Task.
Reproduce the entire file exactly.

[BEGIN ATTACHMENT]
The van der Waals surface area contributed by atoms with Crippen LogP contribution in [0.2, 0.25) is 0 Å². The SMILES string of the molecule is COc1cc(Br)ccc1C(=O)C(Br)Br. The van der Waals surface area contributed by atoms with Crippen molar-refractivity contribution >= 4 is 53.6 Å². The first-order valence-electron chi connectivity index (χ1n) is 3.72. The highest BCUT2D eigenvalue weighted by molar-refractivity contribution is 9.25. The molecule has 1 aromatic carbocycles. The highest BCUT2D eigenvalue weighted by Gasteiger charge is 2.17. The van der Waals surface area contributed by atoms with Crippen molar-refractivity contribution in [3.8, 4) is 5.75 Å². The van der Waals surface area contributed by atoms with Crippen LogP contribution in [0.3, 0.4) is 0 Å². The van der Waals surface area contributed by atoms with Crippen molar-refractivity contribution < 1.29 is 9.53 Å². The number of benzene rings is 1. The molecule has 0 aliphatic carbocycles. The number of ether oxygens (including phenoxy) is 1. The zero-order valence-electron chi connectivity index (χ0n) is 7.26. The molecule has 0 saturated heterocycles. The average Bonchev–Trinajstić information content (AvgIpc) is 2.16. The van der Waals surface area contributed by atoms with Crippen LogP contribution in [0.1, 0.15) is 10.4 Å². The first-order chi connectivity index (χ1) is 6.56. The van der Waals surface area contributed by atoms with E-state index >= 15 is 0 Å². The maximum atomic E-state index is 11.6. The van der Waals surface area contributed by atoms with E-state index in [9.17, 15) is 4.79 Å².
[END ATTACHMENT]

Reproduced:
The van der Waals surface area contributed by atoms with Crippen LogP contribution in [0.2, 0.25) is 0 Å². The SMILES string of the molecule is COc1cc(Br)ccc1C(=O)C(Br)Br. The van der Waals surface area contributed by atoms with Crippen molar-refractivity contribution >= 4 is 53.6 Å². The first-order valence-electron chi connectivity index (χ1n) is 3.72. The highest BCUT2D eigenvalue weighted by molar-refractivity contribution is 9.25. The molecule has 1 aromatic carbocycles. The highest BCUT2D eigenvalue weighted by Gasteiger charge is 2.17. The van der Waals surface area contributed by atoms with Crippen molar-refractivity contribution in [3.8, 4) is 5.75 Å². The van der Waals surface area contributed by atoms with Crippen LogP contribution in [0.3, 0.4) is 0 Å². The van der Waals surface area contributed by atoms with Crippen molar-refractivity contribution < 1.29 is 9.53 Å². The number of benzene rings is 1. The molecule has 0 aliphatic carbocycles. The number of ether oxygens (including phenoxy) is 1. The zero-order valence-electron chi connectivity index (χ0n) is 7.26. The molecule has 0 saturated heterocycles. The average Bonchev–Trinajstić information content (AvgIpc) is 2.16. The van der Waals surface area contributed by atoms with Crippen LogP contribution in [0.1, 0.15) is 10.4 Å². The first-order chi connectivity index (χ1) is 6.56. The van der Waals surface area contributed by atoms with E-state index >= 15 is 0 Å². The maximum atomic E-state index is 11.6. The van der Waals surface area contributed by atoms with E-state index in [9.17, 15) is 4.79 Å².